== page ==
After I deposited all my money in robinhood to start day trading options, I was told that robinhood execution speed might not be good enough for successful day trading. My plan was to profit off the relatively big volatile swings in the current market, but I’m concerned that robinhood won’t be able to open and close large positions (50-100 options) fast enough to be able to make decent gains. I am honestly worried I’ll miss out on the current volatility and don’t want to wait to transfer my money to another broker. Do you think it’s worth the wait?

2 Answers 2


From what I have read, the Robinhood app has a lot of glitches because it's a relatively new broker. If you're going to trade, you need a brokerage platform designed for trading that offers:

  • Continuous access to the platform

  • Easy and fast order placement

  • Smart Routing directly to the ECN with the best price

A well known Robinhood issue is that they receive payment for order flow for directing the order to specific exchanges. Per Investopedia:

In payment for order flow scenario, a broker is receiving fees from a third party, at times without a client's knowledge. This naturally invites conflicts of interest and subsequent criticism of this practice. Today, most brokers offer clear policies surrounding this practice.

This is a major benefit for smaller brokerage firms, which can't handle thousands of orders. In effect, this allows them to send off their orders to another firm to be bundled with other orders to be executed. This helps brokerage firms keep their costs low. The market maker or exchange benefits from the additional share volume it handles, so it compensates brokerage firms for directing traffic.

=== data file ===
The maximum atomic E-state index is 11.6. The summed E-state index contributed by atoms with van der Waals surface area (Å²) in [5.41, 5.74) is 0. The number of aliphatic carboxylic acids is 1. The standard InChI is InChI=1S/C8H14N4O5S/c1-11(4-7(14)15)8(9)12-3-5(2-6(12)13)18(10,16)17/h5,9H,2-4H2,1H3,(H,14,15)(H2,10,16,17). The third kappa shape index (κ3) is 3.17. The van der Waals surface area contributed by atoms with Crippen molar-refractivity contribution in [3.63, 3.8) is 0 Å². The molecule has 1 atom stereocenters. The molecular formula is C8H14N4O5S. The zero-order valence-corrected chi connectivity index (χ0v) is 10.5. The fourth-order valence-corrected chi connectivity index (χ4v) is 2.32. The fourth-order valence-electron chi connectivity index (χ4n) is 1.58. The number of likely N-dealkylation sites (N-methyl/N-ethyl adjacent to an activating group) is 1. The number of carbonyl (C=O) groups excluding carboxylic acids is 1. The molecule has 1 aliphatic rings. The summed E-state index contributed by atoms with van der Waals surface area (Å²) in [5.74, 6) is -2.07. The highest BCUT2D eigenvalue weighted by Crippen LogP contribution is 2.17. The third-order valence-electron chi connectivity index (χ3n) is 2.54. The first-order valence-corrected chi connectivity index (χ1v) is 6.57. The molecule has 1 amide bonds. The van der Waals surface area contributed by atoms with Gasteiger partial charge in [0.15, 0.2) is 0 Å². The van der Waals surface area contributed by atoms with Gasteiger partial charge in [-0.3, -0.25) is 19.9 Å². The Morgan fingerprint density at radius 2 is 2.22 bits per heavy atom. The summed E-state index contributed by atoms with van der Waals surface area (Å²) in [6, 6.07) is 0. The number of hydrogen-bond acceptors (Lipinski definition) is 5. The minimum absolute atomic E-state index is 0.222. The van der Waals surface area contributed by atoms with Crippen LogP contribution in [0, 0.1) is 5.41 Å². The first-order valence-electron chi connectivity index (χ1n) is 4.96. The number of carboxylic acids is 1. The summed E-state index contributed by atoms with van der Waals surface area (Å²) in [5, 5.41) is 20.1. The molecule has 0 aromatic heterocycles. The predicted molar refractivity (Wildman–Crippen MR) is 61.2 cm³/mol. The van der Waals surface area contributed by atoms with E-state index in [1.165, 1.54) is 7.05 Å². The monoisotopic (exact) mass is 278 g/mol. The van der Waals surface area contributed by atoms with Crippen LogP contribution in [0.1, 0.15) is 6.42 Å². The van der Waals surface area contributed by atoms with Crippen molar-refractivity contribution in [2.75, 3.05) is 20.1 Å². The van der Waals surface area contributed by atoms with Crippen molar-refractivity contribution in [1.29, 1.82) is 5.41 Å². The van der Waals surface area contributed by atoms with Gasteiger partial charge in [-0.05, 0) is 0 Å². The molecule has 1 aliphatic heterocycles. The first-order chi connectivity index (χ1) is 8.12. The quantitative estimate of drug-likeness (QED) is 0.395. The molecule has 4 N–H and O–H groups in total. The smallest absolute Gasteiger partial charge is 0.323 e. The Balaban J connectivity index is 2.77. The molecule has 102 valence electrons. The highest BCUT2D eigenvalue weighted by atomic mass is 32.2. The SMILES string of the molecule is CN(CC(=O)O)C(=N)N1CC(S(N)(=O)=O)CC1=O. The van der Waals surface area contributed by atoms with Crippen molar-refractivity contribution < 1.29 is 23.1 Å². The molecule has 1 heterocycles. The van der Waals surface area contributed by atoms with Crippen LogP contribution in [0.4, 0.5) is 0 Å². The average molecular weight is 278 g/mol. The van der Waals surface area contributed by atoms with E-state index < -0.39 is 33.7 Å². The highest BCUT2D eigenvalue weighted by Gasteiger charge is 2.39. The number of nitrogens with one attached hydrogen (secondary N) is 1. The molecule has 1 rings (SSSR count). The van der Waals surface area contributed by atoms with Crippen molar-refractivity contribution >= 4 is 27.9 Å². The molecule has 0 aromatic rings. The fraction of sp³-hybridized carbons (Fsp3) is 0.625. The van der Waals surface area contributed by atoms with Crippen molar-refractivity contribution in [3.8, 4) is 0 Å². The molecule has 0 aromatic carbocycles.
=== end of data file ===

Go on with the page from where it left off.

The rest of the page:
IMO, if you're going to be trading serious size - and 50 to 100 options is that - you might be better served on a trading platform that provides speed, quick execution and has been around long enough to have worked out the kinks.

  • Yes - PFOF will likely result in poorer execution prices for orders in the same options than if they went directly to the exchange.
    – xirt
    Apr 26, 2020 at 21:48

For your purposes, I think you'd be better off with a commissioned broker like TDA or Charles Schwab. This is all anecdotal evidence, but from my experience you may end up losing hundreds to thousands of dollars in the course of time through slippage due to Robinhood's execution speed and front-running.

You'd be better off paying the tiny commissions on your trades in this case.

This is of course if you're trading options (which your tags seem to suggest you are). If you're just concerned with stocks, then both of the brokers I listed are commission free now so it's a no-brainer (my opinion).

  • TDA and Charles Schwab are commission free.
    – base64
    Apr 27, 2020 at 7:01
  • @base64 For options I believe both charge 0.65 per contract Apr 27, 2020 at 14:10
  • Sorry I missed the last part of your answer.
    – base64
    Apr 27, 2020 at 14:25
  • Note Schwab has reached agreement to acquire TD Ameritrade to close in the 'second half of 2020', as well, so if one is interested in starting a new account, might as well pick Schwab as it will be a Schwab account some time in the near future anyway, assuming virus and whatnot doesn't delay too much. Apr 27, 2020 at 14:38

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